RE-INSTALLING THE PERMANENT COLLECTION: PART II – THE EDNA MANLEY GALLERIES

Edna Manley in London in 1937, with Rachel (1934)

Edna Manley in London in 1937, with Rachel (1934)

The NGJ team is putting the finishing touches on the Edna Manley Galleries, as the second part of a larger project to reinstall the permanent galleries. The new galleries will be open to the public by Saturday, October 24. There will be no special opening function.

Edna Manley, Horse of the Morning (1943)

Edna Manley, Horse of the Morning (1943)

The Edna Manley Memorial Collection

The Edna Manley Memorial Collection is a specialized collection of the NGJ dedicated to the life and work of Edna Manley. The Development of the Collection was spearheaded by the late Hon. Aaron Matalon, O.J., the founding Chairman of the Edna Manley Foundation, and Dr. David Boxer, Chief Curator of the NGJ. Various private and corporate collectors of Edna Manley’s work donated major sculptures and drawings. The Collection forms the basis of the Edna Manley Galleries at the NGJ and is supplemented with some works from the core permanent collection of the NGJ and loans from the Edna Manley Estate and private collections.

The following persons, organizations and companies donated works to the Edna Manley Memorial Collection: Wallace Campbell, Paul Chen Young, Contemporary Art Centre, Sonia Jones, Michael Manley, Rachel Manley, Edna Manley Foundation, ICD Group of Companies, Aaron & Marjorie Matalon, Olympia International Art Centre, Pan-Jamaican Investment Trust, Burnett Webster, David Boxer.

Edna Manley

Edna Manley was born on March 1, 1900 in Bournemouth, England, the daughter of an English cleric, Harvey Swithenbank and his Jamaican wife, Ellie Shearer. She studied sculpture in London, at the Regent Street Polytechnic and St. Martin’s School of Art. After marrying her Jamaican cousin Norman Manley she moved with him to Jamaica in 1922.

Her early work reflected the current Vorticist and Neo-Classical trends in British sculpture but also revealed in its subject matter a strong identification with Jamaica and its people. Throughout this early period, she exhibited in England where she was admitted to the London Group in 1930.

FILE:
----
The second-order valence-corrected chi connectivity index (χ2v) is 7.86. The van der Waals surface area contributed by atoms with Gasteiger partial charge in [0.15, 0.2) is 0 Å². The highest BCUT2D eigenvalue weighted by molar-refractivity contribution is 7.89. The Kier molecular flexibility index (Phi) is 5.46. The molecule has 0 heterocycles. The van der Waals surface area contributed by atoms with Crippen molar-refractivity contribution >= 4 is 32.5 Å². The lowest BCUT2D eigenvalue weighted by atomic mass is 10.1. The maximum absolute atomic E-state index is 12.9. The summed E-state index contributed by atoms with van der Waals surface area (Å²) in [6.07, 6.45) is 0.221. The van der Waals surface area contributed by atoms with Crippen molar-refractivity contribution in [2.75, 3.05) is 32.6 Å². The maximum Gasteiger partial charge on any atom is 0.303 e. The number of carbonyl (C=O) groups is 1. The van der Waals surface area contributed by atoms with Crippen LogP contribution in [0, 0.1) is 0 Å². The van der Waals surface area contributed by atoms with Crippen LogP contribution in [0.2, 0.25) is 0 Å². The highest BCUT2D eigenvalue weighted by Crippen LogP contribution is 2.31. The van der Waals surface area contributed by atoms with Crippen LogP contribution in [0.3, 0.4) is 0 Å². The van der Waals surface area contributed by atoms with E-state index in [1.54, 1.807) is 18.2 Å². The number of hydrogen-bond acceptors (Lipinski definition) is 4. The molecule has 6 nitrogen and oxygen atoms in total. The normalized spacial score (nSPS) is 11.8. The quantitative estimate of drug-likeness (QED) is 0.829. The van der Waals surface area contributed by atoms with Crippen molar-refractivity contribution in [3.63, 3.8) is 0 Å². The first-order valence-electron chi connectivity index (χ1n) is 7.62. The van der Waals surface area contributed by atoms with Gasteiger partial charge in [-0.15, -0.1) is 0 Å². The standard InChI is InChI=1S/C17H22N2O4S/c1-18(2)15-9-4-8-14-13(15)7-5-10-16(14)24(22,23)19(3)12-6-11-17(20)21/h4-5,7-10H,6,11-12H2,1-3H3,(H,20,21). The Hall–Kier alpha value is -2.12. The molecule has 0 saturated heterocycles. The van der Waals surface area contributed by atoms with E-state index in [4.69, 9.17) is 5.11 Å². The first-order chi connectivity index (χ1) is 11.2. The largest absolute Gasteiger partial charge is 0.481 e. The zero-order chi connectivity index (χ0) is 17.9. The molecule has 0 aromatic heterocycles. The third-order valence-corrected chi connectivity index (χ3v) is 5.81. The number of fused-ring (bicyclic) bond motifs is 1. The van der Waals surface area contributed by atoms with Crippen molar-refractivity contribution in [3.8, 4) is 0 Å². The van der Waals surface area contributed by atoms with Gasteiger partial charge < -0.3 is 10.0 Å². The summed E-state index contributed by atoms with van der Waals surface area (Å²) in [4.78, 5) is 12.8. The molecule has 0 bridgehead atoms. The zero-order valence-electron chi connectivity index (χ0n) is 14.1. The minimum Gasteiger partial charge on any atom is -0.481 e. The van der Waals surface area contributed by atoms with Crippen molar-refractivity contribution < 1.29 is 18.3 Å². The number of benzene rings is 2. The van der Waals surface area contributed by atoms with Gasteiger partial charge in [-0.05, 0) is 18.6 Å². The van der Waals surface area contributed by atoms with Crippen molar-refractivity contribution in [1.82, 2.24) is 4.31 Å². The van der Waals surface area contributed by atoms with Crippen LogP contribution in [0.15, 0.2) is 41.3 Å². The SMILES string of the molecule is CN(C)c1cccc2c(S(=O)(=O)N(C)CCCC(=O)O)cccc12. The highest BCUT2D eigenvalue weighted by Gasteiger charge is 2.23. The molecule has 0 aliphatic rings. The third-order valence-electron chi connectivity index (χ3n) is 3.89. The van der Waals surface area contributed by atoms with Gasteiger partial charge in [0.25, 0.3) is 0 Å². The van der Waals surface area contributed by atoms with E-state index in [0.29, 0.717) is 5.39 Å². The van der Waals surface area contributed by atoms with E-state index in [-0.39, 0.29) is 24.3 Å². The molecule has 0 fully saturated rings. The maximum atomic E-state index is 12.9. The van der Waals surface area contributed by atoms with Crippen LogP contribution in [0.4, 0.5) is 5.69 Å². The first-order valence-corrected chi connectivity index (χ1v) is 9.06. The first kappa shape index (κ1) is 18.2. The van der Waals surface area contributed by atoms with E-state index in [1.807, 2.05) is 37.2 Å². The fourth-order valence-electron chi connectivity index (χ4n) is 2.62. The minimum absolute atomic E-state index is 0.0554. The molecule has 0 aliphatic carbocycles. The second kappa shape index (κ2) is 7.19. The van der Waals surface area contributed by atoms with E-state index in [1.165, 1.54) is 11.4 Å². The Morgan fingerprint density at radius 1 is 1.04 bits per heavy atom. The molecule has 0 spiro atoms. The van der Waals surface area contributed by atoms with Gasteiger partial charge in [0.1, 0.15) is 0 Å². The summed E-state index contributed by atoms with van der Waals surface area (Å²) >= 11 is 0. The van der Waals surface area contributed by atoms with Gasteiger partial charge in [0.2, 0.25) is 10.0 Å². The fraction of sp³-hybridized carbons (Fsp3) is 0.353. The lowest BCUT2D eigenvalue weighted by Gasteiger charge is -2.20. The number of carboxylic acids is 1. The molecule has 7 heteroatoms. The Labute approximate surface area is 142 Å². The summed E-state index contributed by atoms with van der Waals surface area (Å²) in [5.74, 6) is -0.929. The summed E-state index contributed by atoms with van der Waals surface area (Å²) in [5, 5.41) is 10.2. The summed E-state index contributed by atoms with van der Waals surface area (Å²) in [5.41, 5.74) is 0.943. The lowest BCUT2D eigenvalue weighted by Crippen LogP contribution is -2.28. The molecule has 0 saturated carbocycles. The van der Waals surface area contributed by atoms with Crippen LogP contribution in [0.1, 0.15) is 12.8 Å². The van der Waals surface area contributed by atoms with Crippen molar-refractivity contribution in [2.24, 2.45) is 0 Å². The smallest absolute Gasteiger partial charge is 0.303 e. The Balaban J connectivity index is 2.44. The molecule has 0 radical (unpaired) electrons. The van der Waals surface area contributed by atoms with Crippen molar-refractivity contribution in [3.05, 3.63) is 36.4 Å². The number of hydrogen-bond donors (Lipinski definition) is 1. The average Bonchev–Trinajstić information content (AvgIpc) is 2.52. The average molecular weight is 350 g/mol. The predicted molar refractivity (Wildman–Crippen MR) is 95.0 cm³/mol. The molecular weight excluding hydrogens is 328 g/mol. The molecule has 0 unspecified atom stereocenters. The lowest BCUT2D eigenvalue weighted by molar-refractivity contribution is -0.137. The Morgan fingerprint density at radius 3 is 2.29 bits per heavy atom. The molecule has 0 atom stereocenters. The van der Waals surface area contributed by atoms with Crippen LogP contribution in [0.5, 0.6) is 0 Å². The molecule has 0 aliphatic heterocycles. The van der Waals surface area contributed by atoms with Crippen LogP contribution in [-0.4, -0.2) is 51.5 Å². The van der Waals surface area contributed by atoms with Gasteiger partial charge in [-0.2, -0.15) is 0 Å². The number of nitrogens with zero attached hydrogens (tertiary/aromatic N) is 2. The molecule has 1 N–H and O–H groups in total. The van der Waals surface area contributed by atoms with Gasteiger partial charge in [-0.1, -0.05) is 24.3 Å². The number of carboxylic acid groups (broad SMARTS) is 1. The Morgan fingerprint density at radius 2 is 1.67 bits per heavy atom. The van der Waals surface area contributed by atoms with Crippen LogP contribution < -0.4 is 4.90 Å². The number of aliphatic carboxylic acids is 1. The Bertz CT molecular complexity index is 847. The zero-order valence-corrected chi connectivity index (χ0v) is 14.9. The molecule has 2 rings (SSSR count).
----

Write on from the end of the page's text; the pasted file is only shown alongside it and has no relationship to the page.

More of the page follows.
In the mid 1930s, her work became increasingly political and embodied the emerging Jamaican nationalist, anti-colonial movement, in which Norman and herself were active. She fostered the development of Jamaican art as a teacher, organizer and patron, and was instrumental in the establishment of the Jamaica School of Art in 1950.  With the Dying God cycle (1941-1949), her work entered another phase in which she combined private symbolism, inspired by the Jamaican Blue Mountain landscape, with an almost painterly approach to form and surface. Horse of the Morning (1943), which was donated to the collection by Edna Manley’s son and former Prime Minister of Jamaica, the late Michael Manley, is arguably the best known work of this cycle.

In the 1950s and 1960s, her political activity and duties as wife of Jamaica’s premier clearly affected her work although she carried out some major commissions. After Norman’s death in 1969, she entered another period of intense activity with the so called Mourning Carvings (1969-1974). She stopped carving in 1974 and stopped sculpting altogether in 1985, turning to painting instead. She continued working until her death on February 10, 1987. The Jamaica School of Art in 1995 became part of the Edna Manley College of the Visual and Performing Arts, which was named in her honour.


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4 thoughts on “RE-INSTALLING THE PERMANENT COLLECTION: PART II – THE EDNA MANLEY GALLERIES

  1. ART AUCTION: The Rotary Club of Downtown Kingston will be having a Charity Art Auction this coming Sunday, October 25 at the Knutsford Court Hotel. There will be live Jazz music (Ibo Cooper and Friends). Over 90 works will be auctioned. The action starts at 6pm. Tickets are only J$1000. All proceeds go towards Rotary Projects.

  2. Pingback: Currently on View « National Gallery of Jamaica Blog

  3. Pingback: Religion and Spirituality: Elsewhere in the National Gallery | National Gallery of Jamaica Blog

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